More time in on the Wadkin dimension saw today. It’s become a second job.
I decided it was time to fit some wooden sacrificial lips to the table edges so as to make the machine useable. This feature – the table lips – is actually one of my favorite aspects to the saw. I haven’t seen other saws of this type (say from Northfield, Oliver, Tannewitz…) that have the provision for replaceable table lips. In the world of modern sliding saws with aluminum tables, only Martin makes a machine with replaceable table lips.
The wooden lips allow for zero clearance cutting to be established (an advantage over any aluminum table sliding saw), and can be readily renewed when desired. The left side, the sliding table side, takes a single long strip of wood, while the right side, the main table, takes three pieces. One could fit a single insert to the right side, however having three separate pieces means that only the middle one needs to be replaced, as that is the one getting chewed up by different blades, blade tilts, and use of a dado head. I decided to stick with the three-piece system on the main table side as it made the most sense. It wasn’t of course the quickest thing to throw on in there.
First I made the sliding table’s lip, using some QS Honduran mahogany:
Another view – the lower exposed edge is beveled at 45˚:
A better view of the edge:
Then I fitted the two smaller right side lips, like bookends, leaving a job of fitting the middle lip as closely as I could for last – using the table saw for this task:
As you can see, I am reusing the chewed up BSW 1/4″-20 fasteners with slotted heads, however I am in the process of ordering some fresh replacements with Allen heads, so this is a temporary situation.
With the table lips all in place the blade could be raised up, cutting entirely the right side as the left side lip had already been trimmed by the saw edge earlier:
At last I am able to cross-cut and not worry about the off-cut getting kicked by the blade and launched, and the wooden infill reduces the wind off of the blade by 95%:
I felt the table saw was cutting quite squarely, though a 5-cut test will be done later to get things really square.
Here’s one of the table lip butt joints which came right off of the sliding saw:
And the other turned out equally:
It’s a promising start. I’m short one fastener, as you can see.
I also had a go at ripping, and that went well.
At this point, all is operational with the saw, including dust collection. I managed to get the play out of the sliding table by tightening some of the middle gib adjusters. That was a relief.
However, now that the wooden lips are in place I discovered something. The sliding table is slightly bowed up along its length. At first I thought maybe the rebates for the table lips were not cut totally flat, as there were height discrepancies where the table lips from each side met. The main table was checked with my 48″ Starrett straightedge, and looked good for flatness. Not so with the sliding table.
Since the top of the sliding table is bowed up, that also means that the under side of the same table, where the linear rods are carried by the table casting, is also bowed up… which means the rods are captured in a holder which itself is not in a dead straight line, and this of course will make the sliding action less than optimal.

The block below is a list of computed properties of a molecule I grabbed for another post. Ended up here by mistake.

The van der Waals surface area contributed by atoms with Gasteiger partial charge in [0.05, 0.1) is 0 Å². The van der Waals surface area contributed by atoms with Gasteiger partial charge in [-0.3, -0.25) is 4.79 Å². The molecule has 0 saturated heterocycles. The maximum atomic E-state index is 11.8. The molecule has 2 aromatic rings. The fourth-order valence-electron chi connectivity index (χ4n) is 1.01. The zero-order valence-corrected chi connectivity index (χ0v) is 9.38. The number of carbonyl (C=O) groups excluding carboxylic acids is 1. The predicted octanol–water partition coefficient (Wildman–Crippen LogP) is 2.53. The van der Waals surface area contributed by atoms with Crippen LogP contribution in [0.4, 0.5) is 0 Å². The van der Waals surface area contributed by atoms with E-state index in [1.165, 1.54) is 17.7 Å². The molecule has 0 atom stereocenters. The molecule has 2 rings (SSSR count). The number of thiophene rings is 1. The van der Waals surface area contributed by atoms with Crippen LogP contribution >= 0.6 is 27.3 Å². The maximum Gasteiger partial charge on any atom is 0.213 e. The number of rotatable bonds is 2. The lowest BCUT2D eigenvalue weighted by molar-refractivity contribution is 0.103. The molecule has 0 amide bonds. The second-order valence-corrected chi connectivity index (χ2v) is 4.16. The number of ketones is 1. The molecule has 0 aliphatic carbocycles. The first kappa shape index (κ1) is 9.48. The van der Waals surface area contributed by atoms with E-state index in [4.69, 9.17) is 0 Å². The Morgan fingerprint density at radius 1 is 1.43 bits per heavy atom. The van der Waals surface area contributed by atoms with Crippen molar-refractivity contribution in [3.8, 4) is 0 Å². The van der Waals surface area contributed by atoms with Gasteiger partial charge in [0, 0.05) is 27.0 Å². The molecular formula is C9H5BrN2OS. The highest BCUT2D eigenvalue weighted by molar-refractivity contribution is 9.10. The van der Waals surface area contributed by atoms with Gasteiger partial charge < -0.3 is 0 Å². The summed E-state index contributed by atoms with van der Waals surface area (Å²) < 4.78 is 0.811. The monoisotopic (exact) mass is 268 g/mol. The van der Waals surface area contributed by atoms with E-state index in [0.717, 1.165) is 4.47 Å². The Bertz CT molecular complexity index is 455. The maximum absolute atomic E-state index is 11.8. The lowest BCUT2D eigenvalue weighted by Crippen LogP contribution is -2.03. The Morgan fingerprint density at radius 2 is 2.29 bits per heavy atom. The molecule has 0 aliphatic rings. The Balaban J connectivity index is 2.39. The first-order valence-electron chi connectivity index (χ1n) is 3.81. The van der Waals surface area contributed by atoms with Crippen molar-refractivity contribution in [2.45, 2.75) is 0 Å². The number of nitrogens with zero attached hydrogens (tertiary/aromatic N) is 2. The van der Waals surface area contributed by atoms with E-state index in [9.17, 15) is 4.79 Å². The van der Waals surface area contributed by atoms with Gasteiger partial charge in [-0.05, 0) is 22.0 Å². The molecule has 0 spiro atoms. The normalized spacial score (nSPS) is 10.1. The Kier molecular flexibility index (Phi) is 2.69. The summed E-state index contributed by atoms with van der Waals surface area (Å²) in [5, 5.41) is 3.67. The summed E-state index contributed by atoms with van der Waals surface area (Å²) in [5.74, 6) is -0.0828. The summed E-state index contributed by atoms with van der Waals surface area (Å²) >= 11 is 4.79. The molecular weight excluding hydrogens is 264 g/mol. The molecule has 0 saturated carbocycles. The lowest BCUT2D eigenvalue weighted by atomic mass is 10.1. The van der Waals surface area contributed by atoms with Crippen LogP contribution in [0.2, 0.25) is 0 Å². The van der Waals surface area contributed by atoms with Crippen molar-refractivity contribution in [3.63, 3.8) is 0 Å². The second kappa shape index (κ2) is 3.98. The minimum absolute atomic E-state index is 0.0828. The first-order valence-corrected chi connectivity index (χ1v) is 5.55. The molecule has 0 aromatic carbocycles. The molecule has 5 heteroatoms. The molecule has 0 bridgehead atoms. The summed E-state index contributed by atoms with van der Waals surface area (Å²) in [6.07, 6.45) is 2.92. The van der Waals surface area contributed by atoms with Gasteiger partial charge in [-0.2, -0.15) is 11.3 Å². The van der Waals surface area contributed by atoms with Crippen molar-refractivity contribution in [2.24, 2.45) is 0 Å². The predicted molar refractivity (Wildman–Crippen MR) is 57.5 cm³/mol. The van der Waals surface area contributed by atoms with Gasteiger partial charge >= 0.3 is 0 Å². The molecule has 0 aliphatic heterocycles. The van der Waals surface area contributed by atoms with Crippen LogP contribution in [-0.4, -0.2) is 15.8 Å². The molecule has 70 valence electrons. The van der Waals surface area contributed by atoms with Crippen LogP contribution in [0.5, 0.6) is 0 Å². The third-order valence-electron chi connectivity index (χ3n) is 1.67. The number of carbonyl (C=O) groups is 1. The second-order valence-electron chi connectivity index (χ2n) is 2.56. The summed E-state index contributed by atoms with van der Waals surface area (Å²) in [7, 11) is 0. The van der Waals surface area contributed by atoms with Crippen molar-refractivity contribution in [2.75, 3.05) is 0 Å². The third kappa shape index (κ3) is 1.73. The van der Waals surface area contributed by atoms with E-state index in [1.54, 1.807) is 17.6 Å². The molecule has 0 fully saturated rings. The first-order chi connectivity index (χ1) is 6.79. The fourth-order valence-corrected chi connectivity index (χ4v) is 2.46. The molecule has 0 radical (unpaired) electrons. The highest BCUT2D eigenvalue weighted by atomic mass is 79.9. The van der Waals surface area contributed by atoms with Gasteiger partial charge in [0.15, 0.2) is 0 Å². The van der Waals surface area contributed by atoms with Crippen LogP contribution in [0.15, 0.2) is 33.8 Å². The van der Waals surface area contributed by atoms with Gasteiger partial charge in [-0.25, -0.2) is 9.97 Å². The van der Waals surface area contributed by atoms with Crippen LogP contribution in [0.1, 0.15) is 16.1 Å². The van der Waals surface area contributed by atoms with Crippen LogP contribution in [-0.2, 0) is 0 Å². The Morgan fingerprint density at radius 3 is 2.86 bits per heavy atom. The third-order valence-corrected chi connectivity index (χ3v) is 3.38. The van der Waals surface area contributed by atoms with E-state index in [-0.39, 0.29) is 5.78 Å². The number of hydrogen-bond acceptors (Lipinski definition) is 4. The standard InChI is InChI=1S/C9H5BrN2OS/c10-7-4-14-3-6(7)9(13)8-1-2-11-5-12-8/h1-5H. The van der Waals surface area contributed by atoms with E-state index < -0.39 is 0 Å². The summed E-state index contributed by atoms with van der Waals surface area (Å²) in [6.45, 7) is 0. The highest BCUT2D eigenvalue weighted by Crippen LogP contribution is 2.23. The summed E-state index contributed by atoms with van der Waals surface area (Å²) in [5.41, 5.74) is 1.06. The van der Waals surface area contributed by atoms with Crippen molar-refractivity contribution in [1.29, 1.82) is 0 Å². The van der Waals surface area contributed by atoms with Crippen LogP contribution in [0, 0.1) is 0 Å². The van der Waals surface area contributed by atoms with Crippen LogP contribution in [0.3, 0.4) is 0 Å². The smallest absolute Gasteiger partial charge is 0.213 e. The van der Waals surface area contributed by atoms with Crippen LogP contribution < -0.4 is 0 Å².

I can see that at some point the sliding table is going to have to come off and take a trip down to a machine shop which can grind and scrape the table top, rebate, and underside back to flatness and parallelism. And maybe the support member under the sliding table, a chunky and crudely-cast slab of cast iron, would be worth doing as well. Once those are back to good n’ straight, I can set the sliding table up with some new bearings, and get it dialed in, then shim the main table as necessary to get it co-planar. Based on previous experiences with getting tables decked flat as machine shops, I can expect this might cost in the $750~1000 range.
For the time being though, I’m going to use the saw and it should work well enough. I think in time I can get it dialed in much more closely, but it will have to wait until some more involved rebuild can take place, probably until next year.
As for the Zimmermann milling machine, it has cleared customs and is now in Boston. I can’t go and pick it up though because the machine seller forgot to send the Bills of Lading to me and those are needed before the machine can be released. I wasn’t aware of this at all until today. The seller then decided to just pop the the Bills of Lading in the mail to me today, sans tracking number or anything like that. That means at least a week’s wait for that mail, which means I will get charged storage by the port of Boston, and that will likely amount to a few hundred dollars by the time the machine can be released. All this will happen, due to nothing I had any part in, but I DO get to pay for the mistakes and omissions of people involved in the shipping and paperwork side of things. The seller could probably care less since he was paid for the machine already; ditto for the shipping company. I’m a little frustrated at this point and can do nothing but wait and gnash my teeth, shake my tiny fist, etc.. Hopefully the mail from Germany won’t get lost on the way. Another case where I have a hassle with freight and am largely powerless to effect outcomes. Again and again the same bullshit – or new forms of bullshit. It seems to be a source of endless creativity. I’ve seen it all now. I’ve come to expect a screw up with shipping now and have developed a simple formula:
Freight = hassles + unexpected extra costs
All for today, thanks for dropping by the Carpentry Way.